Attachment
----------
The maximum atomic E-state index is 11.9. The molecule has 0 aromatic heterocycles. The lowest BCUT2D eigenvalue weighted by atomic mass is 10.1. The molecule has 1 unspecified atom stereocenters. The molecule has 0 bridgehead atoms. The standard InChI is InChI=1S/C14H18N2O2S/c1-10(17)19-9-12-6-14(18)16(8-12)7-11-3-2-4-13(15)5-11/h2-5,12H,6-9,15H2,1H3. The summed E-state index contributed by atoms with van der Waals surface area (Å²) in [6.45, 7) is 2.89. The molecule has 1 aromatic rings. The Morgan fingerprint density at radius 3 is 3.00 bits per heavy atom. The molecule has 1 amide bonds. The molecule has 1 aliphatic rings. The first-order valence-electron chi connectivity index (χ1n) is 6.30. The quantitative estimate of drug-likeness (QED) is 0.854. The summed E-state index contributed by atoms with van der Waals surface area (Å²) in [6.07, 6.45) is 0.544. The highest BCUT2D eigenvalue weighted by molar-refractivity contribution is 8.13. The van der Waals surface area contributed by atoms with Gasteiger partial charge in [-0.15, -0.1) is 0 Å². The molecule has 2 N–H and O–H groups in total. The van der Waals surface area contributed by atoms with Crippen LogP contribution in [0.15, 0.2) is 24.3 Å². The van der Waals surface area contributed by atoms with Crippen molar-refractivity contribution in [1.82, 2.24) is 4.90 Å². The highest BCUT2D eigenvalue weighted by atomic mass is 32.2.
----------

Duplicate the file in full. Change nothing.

The maximum atomic E-state index is 11.9. The molecule has 0 aromatic heterocycles. The lowest BCUT2D eigenvalue weighted by atomic mass is 10.1. The molecule has 1 unspecified atom stereocenters. The molecule has 0 bridgehead atoms. The standard InChI is InChI=1S/C14H18N2O2S/c1-10(17)19-9-12-6-14(18)16(8-12)7-11-3-2-4-13(15)5-11/h2-5,12H,6-9,15H2,1H3. The summed E-state index contributed by atoms with van der Waals surface area (Å²) in [6.45, 7) is 2.89. The molecule has 1 aromatic rings. The Morgan fingerprint density at radius 3 is 3.00 bits per heavy atom. The molecule has 1 amide bonds. The molecule has 1 aliphatic rings. The first-order valence-electron chi connectivity index (χ1n) is 6.30. The quantitative estimate of drug-likeness (QED) is 0.854. The summed E-state index contributed by atoms with van der Waals surface area (Å²) in [6.07, 6.45) is 0.544. The highest BCUT2D eigenvalue weighted by molar-refractivity contribution is 8.13. The van der Waals surface area contributed by atoms with Gasteiger partial charge in [-0.15, -0.1) is 0 Å². The molecule has 2 N–H and O–H groups in total. The van der Waals surface area contributed by atoms with Crippen LogP contribution in [0.15, 0.2) is 24.3 Å². The van der Waals surface area contributed by atoms with Crippen molar-refractivity contribution in [1.82, 2.24) is 4.90 Å². The highest BCUT2D eigenvalue weighted by atomic mass is 32.2.